The β-glycan polysaccharide family includes cellulose, the abundant and ubiquitous plant cell wall structural polymer, invertebrate and fungal chitin, yeast cell wall glucans, hyaluronan and other extracellular matrix polymers of vertebrates, as well as numerous extracellular bacterial polysaccharides of commercial and agronomic significance. The biogenesis of these polymers is receiving increasing attention as genes encoding their synthases are discovered. Though still rudimentary our basic understanding of the biochemistry of the synthetic processes and their control is growing rapidly. This review offers an overview, from a comparative viewpoint, of our current knowledge of enzymic events in β-glycan synthesis.
Mucins are highly glycosylated proteins present in both soluble and membrane bound forms, the latter being a part of the glycocalyx covering on cell surfaces. Both forms of mucins are the major components in the mucus gel on epithelial surfaces, which plays an important role in the aqueous/epithelium interface. Since the mucus layer masks the very hydrophobic surface of the lipid layer on the epithelium, the epithelium appears as a highly wettable surface. Owing to this surface property and the steric effect of the carbohydrate side-chains, non-specific adsorption of plasma proteins and non-specific adhesion of cells to the epithelium are both suppressed. We mimicked the glycocalyx structure on the surface of artificial material by coating mucin to develop non-adhesive and better biocompatible materials. A monolayer of mucin, which was observed on the surface of hydrophobic materials, induced a significant change in surface hydrophobicity to give highly wettable surfaces for hydrophobic materials. The protein adsorption and cell/bacterial adhesion on these biomimetic surfaces by mucin coating was greatly reduced.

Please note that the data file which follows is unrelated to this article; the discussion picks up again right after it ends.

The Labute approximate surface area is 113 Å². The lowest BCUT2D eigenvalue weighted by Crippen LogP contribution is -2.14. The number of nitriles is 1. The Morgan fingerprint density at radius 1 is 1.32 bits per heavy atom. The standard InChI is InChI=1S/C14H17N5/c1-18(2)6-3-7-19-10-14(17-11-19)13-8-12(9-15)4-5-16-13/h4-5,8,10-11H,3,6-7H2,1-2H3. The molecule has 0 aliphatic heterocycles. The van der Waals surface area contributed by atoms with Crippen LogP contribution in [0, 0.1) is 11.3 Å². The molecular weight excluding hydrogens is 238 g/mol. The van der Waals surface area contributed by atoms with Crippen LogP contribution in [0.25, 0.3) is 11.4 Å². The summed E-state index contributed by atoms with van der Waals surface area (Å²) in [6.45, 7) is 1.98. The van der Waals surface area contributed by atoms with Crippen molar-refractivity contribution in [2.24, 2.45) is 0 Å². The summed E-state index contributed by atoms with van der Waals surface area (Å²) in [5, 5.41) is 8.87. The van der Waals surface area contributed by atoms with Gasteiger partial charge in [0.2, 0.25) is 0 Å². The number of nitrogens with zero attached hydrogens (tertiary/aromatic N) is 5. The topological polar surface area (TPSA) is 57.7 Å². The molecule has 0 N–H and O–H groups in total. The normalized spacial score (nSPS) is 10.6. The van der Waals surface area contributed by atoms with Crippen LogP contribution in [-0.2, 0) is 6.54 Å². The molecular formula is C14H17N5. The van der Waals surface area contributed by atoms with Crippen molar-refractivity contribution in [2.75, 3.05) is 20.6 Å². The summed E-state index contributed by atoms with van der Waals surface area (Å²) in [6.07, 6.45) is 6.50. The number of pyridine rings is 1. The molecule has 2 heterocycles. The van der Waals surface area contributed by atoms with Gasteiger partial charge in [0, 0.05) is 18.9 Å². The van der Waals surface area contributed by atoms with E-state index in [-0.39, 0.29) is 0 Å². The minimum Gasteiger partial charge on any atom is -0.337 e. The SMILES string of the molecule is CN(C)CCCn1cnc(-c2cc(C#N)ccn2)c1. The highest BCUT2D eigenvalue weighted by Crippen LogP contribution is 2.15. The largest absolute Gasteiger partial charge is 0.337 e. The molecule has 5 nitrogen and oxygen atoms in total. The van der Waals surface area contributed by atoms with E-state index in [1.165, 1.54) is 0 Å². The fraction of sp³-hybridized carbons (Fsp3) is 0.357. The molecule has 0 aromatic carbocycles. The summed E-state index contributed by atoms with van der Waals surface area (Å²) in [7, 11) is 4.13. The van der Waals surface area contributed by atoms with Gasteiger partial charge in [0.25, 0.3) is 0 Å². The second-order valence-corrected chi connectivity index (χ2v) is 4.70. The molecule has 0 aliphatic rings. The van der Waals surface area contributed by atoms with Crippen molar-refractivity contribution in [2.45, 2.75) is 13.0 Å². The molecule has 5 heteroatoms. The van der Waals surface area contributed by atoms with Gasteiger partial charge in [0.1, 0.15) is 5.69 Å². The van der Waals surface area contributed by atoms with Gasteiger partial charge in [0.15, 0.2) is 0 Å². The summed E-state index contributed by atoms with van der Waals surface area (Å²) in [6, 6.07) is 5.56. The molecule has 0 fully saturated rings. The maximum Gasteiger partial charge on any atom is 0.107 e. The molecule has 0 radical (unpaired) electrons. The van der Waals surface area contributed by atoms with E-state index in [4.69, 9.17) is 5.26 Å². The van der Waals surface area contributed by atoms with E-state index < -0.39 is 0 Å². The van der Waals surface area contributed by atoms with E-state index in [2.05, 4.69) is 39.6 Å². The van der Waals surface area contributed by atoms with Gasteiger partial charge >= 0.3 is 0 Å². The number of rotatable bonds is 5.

Glycolipids, particularly glyceroglycolipids, are major membrane lipids in photosynthetic organisms. In higher plant cells, they are accumulated in chloroplasts, the site of photosynthesis. Glycolipids account for 90% of the chloroplast membrane lipid. In spite of their abundance in chloroplast, little was known about the biosynthesis and function of these glycolipids. In the past three years, significant progress has been made in this important field. Here we describe the biosynthetic machinery for glyceroglycolipids in photosynthetic organisms and the evolutionary origin of the glycolipids.
The TRANSFAC system comprises a number of originally independent databases on gene regulation. Associated with these data resources are several programs enabling the user to apply these data contents onto user-specific problems. A short description of the individual database modules and the associated programs as well as an outlook to future perspectives is given.